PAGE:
Utah coach Kyle Whittingham started the season on some hot seat lists, but the Utes' 8-4 mark, which includes their first winning record in Pac-12 play, has reignited optimism in Salt Lake City and hushed Whittingham's critics. The season was far from perfect or devoid of "what-ifs?" But there's no question it was successful after consecutive losing campaigns, particularly if the Utes cap it with a bowl victory.

Arizona State, which flashed playoff potential during a five-game winning streak, didn't finish strong. It was upset at Oregon State, and Sun Devils fans have a hard time being happy about any season that includes a loss to That Team From Down South. Still, the Sun Devils entered 2014 with plenty of questions and were burdened with youth and injuries but still finished 9-3. Hard to believe too many clear-thinking folks are truly disappointed with the direction of the program under Todd Graham.

You can pretty much draw a line there between the satisfied and aggrieved, though there's a wide range between disgruntled and DISGRUNTLED.

California and UCLA are interesting cases for different reasons. Cal went 1-11 last year and was pretty much the worst Power 5 conference team. So you'd think a 5-7 finish with four losses by eight or fewer points would rate as significant improvement. UCLA went 9-3 and beat USC, which would qualify as a huge success most years in Westwood.

Yet Cal started 4-1, and Bears fans clearly envisioned bowl eligibility ahead. Also, with Stanford apparently swooning, they anticipated retaking the axe in the Big Game. But after being blown out by the Cardinal, getting clipped at home by BYU to conclude the season and suffering through atrocious defense only a little better than last season, there was hardly a warm glow coming from Bears fans Saturday about progress under Sonny Dykes.

Jim Mora's rebuilding job at UCLA has been justifiably celebrated, but the Bruins began the season as Pac-12 co-favorites and were widely viewed as the conference's second-most-likely team to make the playoff behind the Ducks. In the Pac-12 media poll, they received 37 of 39 votes to win the South and 13 votes to win the conference.

While the season had ups and downs, the Bruins nonetheless were still in position to meet preseason expectations until they went belly-up Saturday against Stanford. The reaction among Bruins fans afterward was a combination of deflation and aggravation, which might actually be better than previous seasons of resignation. But it also shows you how fine the line between success and seeming failure is in the college football paradigm, particularly for teams with championship hopes.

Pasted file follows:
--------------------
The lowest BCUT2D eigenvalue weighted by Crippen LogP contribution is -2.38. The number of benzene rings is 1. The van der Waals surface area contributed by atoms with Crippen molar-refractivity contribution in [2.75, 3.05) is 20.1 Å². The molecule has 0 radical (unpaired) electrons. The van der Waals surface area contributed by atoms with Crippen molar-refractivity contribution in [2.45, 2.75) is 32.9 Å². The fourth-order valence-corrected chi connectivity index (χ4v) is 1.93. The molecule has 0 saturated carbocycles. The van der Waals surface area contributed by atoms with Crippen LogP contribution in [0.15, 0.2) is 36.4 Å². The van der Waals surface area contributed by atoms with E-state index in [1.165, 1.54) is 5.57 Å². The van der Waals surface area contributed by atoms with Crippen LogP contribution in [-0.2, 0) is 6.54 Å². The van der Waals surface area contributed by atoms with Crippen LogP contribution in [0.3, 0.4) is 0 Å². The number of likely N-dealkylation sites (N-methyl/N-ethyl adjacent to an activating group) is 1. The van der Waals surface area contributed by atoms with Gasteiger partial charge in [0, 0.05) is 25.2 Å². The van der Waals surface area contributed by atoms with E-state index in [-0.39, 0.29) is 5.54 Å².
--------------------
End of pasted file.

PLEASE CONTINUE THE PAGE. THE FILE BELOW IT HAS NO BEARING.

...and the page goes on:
[+] EnlargeMike Riley
AP Photo/Troy WayrynenMike Riley and Oregon State lost to Oregon for the seventh consecutive season.
Many Oregon State fans have risen up against coach Mike Riley after a seventh consecutive loss to Oregon, which ensured a third losing season in five years. His once-secure status is now precarious. While Colorado under second-year coach Mike McIntyre was vastly more competitive this year than the previous two, the Buffaloes actually regressed in terms of overall record, going 0-9 and 2-10 compared to 1-8 and 4-8 a year ago.

Speaking of zigzagging rebuilding projects, Mike Leach was once viewed as Washington State's savior. Now, after a 3-9 finish in Year 3, it's fair to ask if he'll be on the hot seat in 2015. It took just one year for some USC fans to put Steve Sarkisian on the hot seat, and Chris Petersen's 8-5 finish in his first season at Washington rates as a disappointment to most Huskies fans.

How quickly can things turn negative? Just a year ago, at the end of the 2013 regular season, Stanford's David Shaw was the hottest Pac-12 coach and generally rated among the nation's best. He was widely viewed as coveted by the NFL. Now, after a 7-5 finish, more than a few fans -- and pundits -- are wondering whether Stanford's run among the nation's elite is over.

While it's easy to counsel against overreaction one way or the other or to recommend patience, soothing, measured words don't seem to stick the way they used to. Coaching has always been about "What have you done for me lately?" only now that's practically become a week-to-week judgment. The old five-year plan for recruiting and development and scheme adoption is pretty much gone.

The Pac-12 has surged in terms of revenue and national significance since expansion. But despite that -- perhaps because of it -- these are days of angst. Coaches often talk about learning to be comfortable being uncomfortable, and that's becoming relevant advice for most conference fan bases.

What we learned in the Pac-12: Week 14

November, 30, 2014